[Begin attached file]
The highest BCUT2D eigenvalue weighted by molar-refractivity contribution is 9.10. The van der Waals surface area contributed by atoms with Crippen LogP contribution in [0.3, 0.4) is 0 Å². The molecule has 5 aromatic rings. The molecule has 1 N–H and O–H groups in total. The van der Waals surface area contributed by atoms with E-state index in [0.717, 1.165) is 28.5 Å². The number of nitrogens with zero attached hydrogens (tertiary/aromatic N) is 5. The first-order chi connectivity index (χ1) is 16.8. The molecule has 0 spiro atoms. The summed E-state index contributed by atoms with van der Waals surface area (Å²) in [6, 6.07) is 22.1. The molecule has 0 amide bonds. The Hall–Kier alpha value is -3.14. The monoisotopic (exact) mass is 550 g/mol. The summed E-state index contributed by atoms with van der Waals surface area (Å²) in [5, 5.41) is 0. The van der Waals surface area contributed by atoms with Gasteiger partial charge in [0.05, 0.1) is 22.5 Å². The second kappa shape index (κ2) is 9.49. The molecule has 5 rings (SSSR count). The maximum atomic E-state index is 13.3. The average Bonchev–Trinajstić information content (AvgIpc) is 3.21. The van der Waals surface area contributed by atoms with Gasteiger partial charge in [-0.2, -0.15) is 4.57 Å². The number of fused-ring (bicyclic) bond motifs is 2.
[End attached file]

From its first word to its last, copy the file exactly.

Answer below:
The highest BCUT2D eigenvalue weighted by molar-refractivity contribution is 9.10. The van der Waals surface area contributed by atoms with Crippen LogP contribution in [0.3, 0.4) is 0 Å². The molecule has 5 aromatic rings. The molecule has 1 N–H and O–H groups in total. The van der Waals surface area contributed by atoms with E-state index in [0.717, 1.165) is 28.5 Å². The number of nitrogens with zero attached hydrogens (tertiary/aromatic N) is 5. The first-order chi connectivity index (χ1) is 16.8. The molecule has 0 spiro atoms. The summed E-state index contributed by atoms with van der Waals surface area (Å²) in [6, 6.07) is 22.1. The molecule has 0 amide bonds. The Hall–Kier alpha value is -3.14. The monoisotopic (exact) mass is 550 g/mol. The summed E-state index contributed by atoms with van der Waals surface area (Å²) in [5, 5.41) is 0. The van der Waals surface area contributed by atoms with Gasteiger partial charge in [0.05, 0.1) is 22.5 Å². The second kappa shape index (κ2) is 9.49. The molecule has 5 rings (SSSR count). The maximum atomic E-state index is 13.3. The average Bonchev–Trinajstić information content (AvgIpc) is 3.21. The van der Waals surface area contributed by atoms with Gasteiger partial charge in [-0.2, -0.15) is 4.57 Å². The number of fused-ring (bicyclic) bond motifs is 2.